Although so-called defined-benefit pensions were long considered the gold standard of retirement plans – promising guaranteed regular payments for life – corporate churn, financial pressures, and outright fiscal malfeasance have made many of them less secure than the employee-guided, non-guaranteed 401k stock investment plans that many companies now offer. Many affected workers and retirees – potentially 33 million in more than 25,000 federally protected defined-benefit pension plans – are among more than 70 million Baby Boomers (those born from 1946 to 1964) retiring at an accelerating rate, with only some 40% already retired.
That means the first federal backstop for such pensions created by Congress in 1974 – the Pension Benefit Guaranty Corporation – is being kept busy dealing with troubled plans, with about 1,600 terminations annually in recent years. All told, more than 145,000 plans shuttered from 1975 to 2019, with the PBGC becoming trustee for almost 5,000 of them.
And the private pension problem still festers: The Great Resignation of older workers in the pandemic era threw Social Security earnings and retirement savings off track, making the issue of failing pensions even more pressing to those with a claim to them.
What is the government doing about it, and what can affected retirees do to protect themselves? Some tips:
- Documents are king in this process – i.e., paperwork saying you were vested and owed a pension. You may first need to track down your former employer.
- The PBGC provides a list of “trusteed” plans that it has taken over. If your plan is being managed by the agency, then that’s your first stop, although you may have no way of knowing that. You can call the agency at 1-800-400-7242.
- The PBGC’s pension search directory is another resource. You can also try the PBGC’s “My Pension Benefits” portal.
- The PBGC has an “Advocate” office that offers “pension tracing services.” Call (202) 229-4448 or firstname.lastname@example.org.
- If your own work records are long gone and the above steps prove fruitless, your last resort for proving your claim to a pension might be a Certified Itemized Statement of Earnings from Social Security, listing when you worked and for whom. That will cost $122 and likely take 120 days to process, Social Security says. It gives a number to call, 1-800-772-1213, but only after that four-month wait period.
When a company files for bankruptcy, a plan may be also terminated by a court or continued without PBGC intervention – if there are enough assets in the plan. It’s helpful to know what kind of termination an employer chooses when electing to shut down a defined-benefit plan.
- Standard Terminations. The majority of plans are shuttered under this category, which means “a plan that has enough money to pay all benefits owed to participants and beneficiaries . . . For each participant or beneficiary, the plan administrator either purchases an annuity from an insurance company or, if the plan permits, pays the benefit owed in another form (such as a lump sum),” according to the PBGC.
- Distress Terminations. This is when the employer or “controlled” group can’t fund future benefits and meets certain PBGC rules. Then the “PBGC takes over the plan as trustee and uses its own assets and any remaining assets in the plan to make sure that current and future retirees of the plan receive their pension benefits, within the legal limits.”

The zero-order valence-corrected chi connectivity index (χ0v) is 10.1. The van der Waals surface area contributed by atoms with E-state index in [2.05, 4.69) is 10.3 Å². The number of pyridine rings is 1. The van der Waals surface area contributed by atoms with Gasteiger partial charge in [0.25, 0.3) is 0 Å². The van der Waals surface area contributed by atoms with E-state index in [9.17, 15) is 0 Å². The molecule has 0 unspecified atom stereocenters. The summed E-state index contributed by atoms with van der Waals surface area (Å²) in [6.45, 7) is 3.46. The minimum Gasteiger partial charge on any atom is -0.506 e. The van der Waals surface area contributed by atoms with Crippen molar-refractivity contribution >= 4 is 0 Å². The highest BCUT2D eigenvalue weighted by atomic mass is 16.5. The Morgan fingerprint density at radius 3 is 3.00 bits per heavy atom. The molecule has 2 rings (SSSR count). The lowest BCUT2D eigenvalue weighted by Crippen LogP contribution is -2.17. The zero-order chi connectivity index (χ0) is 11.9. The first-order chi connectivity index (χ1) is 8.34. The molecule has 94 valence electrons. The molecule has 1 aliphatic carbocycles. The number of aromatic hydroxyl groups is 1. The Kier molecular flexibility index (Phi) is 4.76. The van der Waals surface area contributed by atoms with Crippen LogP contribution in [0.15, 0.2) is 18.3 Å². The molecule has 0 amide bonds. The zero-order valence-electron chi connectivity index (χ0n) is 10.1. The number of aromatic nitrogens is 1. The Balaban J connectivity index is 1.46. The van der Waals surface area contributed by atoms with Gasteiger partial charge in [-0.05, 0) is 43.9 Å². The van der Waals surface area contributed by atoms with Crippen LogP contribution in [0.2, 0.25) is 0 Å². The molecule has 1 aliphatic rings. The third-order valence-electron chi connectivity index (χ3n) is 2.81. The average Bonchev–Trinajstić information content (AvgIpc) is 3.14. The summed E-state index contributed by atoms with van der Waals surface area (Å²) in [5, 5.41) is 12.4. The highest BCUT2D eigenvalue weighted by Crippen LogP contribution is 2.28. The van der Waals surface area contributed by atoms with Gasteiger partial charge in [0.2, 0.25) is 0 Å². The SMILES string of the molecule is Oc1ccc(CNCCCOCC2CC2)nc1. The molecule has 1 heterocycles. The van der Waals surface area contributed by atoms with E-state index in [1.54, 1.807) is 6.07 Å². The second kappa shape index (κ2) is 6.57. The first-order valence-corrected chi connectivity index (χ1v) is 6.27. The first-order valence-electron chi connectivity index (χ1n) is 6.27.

The Labor Department maintains a list of the most underfunded multi-employer plans, but it provides little direct help for workers looking for unclaimed pensions.
Finding plans that have shut down may be easier than finding some that still have money in them and owe benefits. There are more than 16 million retirement accounts sitting out there (including 401ks) – typically with balances of $5,000 or less, according to the Government Accountability Office. It’s not a simple matter to do a search engine query to find them. Congress has authorized the PBGC and other agencies to set up a user-friendly “lost and found” database or “registry” of pensions, but it may not be up and running for a few years.
What about bolstering underfunded plans? The $1.9 trillion American Rescue Plan Act of 2021 was kind to the multi-employer plans generally offered to union members, to the tune of billions of dollars in assistance. Under the ARPA, a Special Funding Assistance Program was embedded in what became known as the “Butch Lewis Act.” It supports about 250 most “severely” underfunded plans, the PBGC stated in its fiscal 2021 Annual Report.
Before the pandemic and the ARPA, some 1.3 million workers were in troubled multi-employer plans. But now, observes Karen Friedman, executive director of the nonprofit Pension Rights Center: “If your plan is accepted and qualified for the special assistance, most people won’t have to worry (this is for multi-employer plans only).”
For now, many retirees are in the same boat as Jesus Nunez, a former Checker Motors worker in Burbank, Illinois, who is now working to recover his pension with the help of Anna-Marie Tabor of the Pension Action Center at the University of Massachusetts-Boston.
“There’s often a complete lack of transparency,” Tabor said of what’s become painfully obvious to those adversely affected. “Some people have no idea what happened to their pension plans.”
Originally published by RealClearWire. Republished with permission.
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